Surprisingly easy to grow from seed, these perennials can be treated as annuals.
Dahlias are Mexican in origin and truly perennial. They are closely related to cosmos and I am not sure of what separates them. We tend to regard cosmos as annuals but then there is the chocolate cosmos which is a tuberous perennial. Bigeneric hybrids are reputed to exist but, trying to extract the truth from nursery exaggeration can be difficult. What is certain is that dahlias are perennials with tuberous roots that can be saved from one season to the next. It sometimes comes as a surprise to gardeners to discover that dahlias can effectively be raised from seed and will flower the first season.
I grew up among dahlia fanciers and grew dahlias from tubers. Though there were seeds of tall dahlias available with Decorative and Cactus blooms, these were never seriously considered because the flowers were never fully double and didn’t meet the strict criteria of serious dahlia growers. At this time dahlias were considered to be show flowers and had no place in the ‘ornamental garden’. But then ‘Bishop of Llandaff’ was hauled out from the back of the horticultural cupboard, largely because of appearing on TV with Geoffrey Smith, and things changed. The ‘Bishop’ became the plant to have because of its semi-double shockingly red flowers set against rich dark foliage. It was soon realised that it had its place in the bright, tropical flower schemes that were becoming all the rage after a decade of pastels. Dahlias were changing.
Dahlias in general are now truly accepted in the garden and there is a curious trend for single flowers. A whole series of ‘Bishops’ were created and international breeders concentrated on dark foliage. The ‘Happy’ series was introduced. I was keen to try ‘Honka’ with eight twisted, yellow petals and the allure of being the first fragrant dahlia. It seemed a retrograde step as far as dahlia flower development was concerned but it is a great garden plant and though the scent is not astonishing, it does smell pleasant. And the timing of single dahlias was perfect as it coincided with widespread concern for garden wildlife and dahlias attract bees and butterflies as effectively as buddleias. Growing dahlias from seeds gives mixed results which is either exciting or a pain. I grew seeds of ‘Twynings After Eight’ which is a gorgeous bushy plant with dark leaves and white single flowers, and the seedlings had flowers of every colour except white – though all were good plants and the butterflies didn’t give a hoot. I think there is a danger that we are getting a bit sloppy in our standards in dahlia flowers as we concentrate on what the bees like best. But it has to be said that they offer so much more for wildlife than big doubles.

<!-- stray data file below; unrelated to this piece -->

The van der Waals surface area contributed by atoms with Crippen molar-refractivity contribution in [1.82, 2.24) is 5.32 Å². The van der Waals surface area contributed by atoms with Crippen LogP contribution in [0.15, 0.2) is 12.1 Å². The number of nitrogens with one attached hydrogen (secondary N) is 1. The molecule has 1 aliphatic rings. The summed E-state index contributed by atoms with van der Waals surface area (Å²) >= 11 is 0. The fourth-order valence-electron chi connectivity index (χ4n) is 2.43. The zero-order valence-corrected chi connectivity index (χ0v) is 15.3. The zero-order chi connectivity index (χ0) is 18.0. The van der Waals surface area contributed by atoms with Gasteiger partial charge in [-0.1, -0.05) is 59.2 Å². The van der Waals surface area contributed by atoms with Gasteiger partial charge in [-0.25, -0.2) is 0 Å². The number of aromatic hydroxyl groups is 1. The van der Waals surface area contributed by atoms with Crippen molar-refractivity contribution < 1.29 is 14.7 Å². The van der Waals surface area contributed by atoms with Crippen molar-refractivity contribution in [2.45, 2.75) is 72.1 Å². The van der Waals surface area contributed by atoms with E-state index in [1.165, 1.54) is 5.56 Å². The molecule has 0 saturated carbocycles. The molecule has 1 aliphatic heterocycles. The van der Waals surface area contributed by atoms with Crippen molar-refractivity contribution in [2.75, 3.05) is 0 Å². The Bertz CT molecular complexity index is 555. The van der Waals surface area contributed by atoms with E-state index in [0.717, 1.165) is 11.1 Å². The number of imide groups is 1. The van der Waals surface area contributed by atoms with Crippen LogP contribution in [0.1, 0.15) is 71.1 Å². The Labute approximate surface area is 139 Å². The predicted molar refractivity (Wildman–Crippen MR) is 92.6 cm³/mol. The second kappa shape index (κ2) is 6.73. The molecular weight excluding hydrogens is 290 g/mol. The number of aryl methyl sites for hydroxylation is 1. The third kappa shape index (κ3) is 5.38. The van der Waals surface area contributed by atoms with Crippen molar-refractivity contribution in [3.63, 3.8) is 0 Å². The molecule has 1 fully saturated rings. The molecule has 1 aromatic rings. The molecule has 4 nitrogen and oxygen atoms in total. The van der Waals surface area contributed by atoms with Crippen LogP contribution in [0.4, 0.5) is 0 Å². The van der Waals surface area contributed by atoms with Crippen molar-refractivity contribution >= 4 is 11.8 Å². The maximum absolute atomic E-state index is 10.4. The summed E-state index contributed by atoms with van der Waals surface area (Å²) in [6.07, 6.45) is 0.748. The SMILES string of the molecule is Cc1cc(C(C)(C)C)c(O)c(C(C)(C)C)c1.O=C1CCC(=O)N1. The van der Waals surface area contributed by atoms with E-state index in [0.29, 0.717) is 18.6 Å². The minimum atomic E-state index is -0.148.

So I would not bother to grow tall doubles from seed. For me, the scruffy flowers that try to be large and double but always fail, are the worst of all worlds. In contrast, seeds of single tall dahlias such as the oddly named ‘Bishop’s Children’ always give a satisfying display of attractive plants.
Which brings us to raising dahlias from seeds. Dwarf dahlias, with single or semi-double flowers have long been raised from seed for bedding purposes and they are very satisfactory. ‘Fireworks’ (pic top) was bred by Thompson & Morgan and was a breakthrough at the time with striped petals. The dwarf seed-raised dahlias must not be confused with vegetatively propagated types such as the micro ‘Dahliettas’ (TM) which I personally hate because they are so close-jointed and have no guts. Seed-raised types are far better although they do need deadheading to keep them blooming.
Dahlias are among the easiest of all plants to grow from seed and they flower surprisingly quickly. I would delay sowing till April because of their fast growth and their need for good light. The fleshy seedlings pop up quickly when sown at 20c but the cotyledons are brittle so handle with care. They are also very tasty to slugs and woodlice so be warned. But they grow very rapidly and are often starting to bloom by the time you are ready to plant them out, after the last frost of spring.
Of course I am treating them as annuals here but, if there are plants you especially like you can save the tubers and keep them for another year.